Ms. B had just recently arrived back to Canada. Her plane had only just landed not long before she was stopped by the Ontario R.I.D.E. program as she drove home from the airport. She explained to the officer that she was feeling jetlagged but the officer could smell an odour of alcohol coming from her breath. She was placed under arrest after failing the approved screening device test. Ms. B worked in the United States of America was her primary concern was whether, upon a conviction for a DUI, she could travel back and forth to the States. Her job was on the line and she was incredibly distraught. After being detained, the interrogating officer asked if she would like to speak to her lawyer which or client replied “not right now”. However, this is an issue as the police are required to ask not only if a detained individual would like to speak with their lawyer of choice, but also notify them of the option to speak with duty counsel or another free lawyer. They are also required to allow and remind a detained individual of their right to speak with counsel during the course of a custodial interrogation if the accused has previously expressed interest in speaking with a lawyer.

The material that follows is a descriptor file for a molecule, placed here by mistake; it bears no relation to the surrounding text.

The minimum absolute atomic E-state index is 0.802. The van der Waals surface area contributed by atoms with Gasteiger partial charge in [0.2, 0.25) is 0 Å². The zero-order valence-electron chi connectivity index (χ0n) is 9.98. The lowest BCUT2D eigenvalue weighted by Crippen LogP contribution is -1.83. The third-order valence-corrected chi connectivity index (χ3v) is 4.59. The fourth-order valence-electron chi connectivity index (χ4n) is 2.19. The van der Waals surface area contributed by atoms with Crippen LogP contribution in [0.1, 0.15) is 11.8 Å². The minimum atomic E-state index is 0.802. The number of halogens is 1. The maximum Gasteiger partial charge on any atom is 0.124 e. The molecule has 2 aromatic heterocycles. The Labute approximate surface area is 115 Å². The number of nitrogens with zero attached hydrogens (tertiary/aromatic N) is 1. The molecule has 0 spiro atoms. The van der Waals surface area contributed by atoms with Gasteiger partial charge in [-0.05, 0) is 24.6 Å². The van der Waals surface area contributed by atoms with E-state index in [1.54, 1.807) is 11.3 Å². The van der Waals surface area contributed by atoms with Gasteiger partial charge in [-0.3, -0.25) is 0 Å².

Ms. B wanted to have the charges dismissed so that she could keep her job in the United States.
Our strategy was to raise a Charter Application as the arresting and interrogating officer failed to honour Ms. B’s section 10 b) protected Charter right – the right to retain and instruct counsel without delay and to be informed of that right.
Our client’s case resulted in a stay of proceedings, which resulted in no criminal record for impaired driving. The judge concluded that Ms. B.’s section 10 b) Charter right had been violated as the officer failed to satisfy Ms. B’s right to speak with counsel, and remind her of that right. Specifically, with Ms. B stating that she did not want to speak with counsel “right now” implied that she would like to at some point. The officer failed to remind her of her protected Charter right and it was the officer’s obligation to reiterate her rights to counsel.